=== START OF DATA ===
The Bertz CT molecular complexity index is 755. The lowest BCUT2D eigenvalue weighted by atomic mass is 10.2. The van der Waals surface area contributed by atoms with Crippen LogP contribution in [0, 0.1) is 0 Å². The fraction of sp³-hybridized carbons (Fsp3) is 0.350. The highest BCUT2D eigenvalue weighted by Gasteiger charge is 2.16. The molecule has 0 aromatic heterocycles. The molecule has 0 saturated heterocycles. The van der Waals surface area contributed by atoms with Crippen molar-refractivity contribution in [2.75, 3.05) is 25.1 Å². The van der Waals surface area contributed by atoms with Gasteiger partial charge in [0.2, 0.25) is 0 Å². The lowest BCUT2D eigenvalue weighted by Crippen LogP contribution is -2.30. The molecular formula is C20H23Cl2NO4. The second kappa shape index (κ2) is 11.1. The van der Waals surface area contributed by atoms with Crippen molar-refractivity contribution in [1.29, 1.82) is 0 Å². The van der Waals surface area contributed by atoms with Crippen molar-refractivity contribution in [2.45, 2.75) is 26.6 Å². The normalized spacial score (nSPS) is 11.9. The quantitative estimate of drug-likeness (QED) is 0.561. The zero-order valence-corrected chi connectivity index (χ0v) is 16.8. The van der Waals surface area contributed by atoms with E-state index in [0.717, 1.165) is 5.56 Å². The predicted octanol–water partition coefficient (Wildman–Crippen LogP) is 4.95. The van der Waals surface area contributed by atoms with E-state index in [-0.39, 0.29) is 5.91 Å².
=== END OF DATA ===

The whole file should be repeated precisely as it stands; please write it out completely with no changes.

The Bertz CT molecular complexity index is 755. The lowest BCUT2D eigenvalue weighted by atomic mass is 10.2. The van der Waals surface area contributed by atoms with Crippen LogP contribution in [0, 0.1) is 0 Å². The fraction of sp³-hybridized carbons (Fsp3) is 0.350. The highest BCUT2D eigenvalue weighted by Gasteiger charge is 2.16. The molecule has 0 aromatic heterocycles. The molecule has 0 saturated heterocycles. The van der Waals surface area contributed by atoms with Crippen molar-refractivity contribution in [2.75, 3.05) is 25.1 Å². The van der Waals surface area contributed by atoms with Gasteiger partial charge in [0.2, 0.25) is 0 Å². The lowest BCUT2D eigenvalue weighted by Crippen LogP contribution is -2.30. The molecular formula is C20H23Cl2NO4. The second kappa shape index (κ2) is 11.1. The van der Waals surface area contributed by atoms with Crippen molar-refractivity contribution in [1.29, 1.82) is 0 Å². The van der Waals surface area contributed by atoms with Crippen molar-refractivity contribution in [2.45, 2.75) is 26.6 Å². The normalized spacial score (nSPS) is 11.9. The quantitative estimate of drug-likeness (QED) is 0.561. The zero-order valence-corrected chi connectivity index (χ0v) is 16.8. The van der Waals surface area contributed by atoms with E-state index in [0.717, 1.165) is 5.56 Å². The predicted octanol–water partition coefficient (Wildman–Crippen LogP) is 4.95. The van der Waals surface area contributed by atoms with E-state index in [-0.39, 0.29) is 5.91 Å².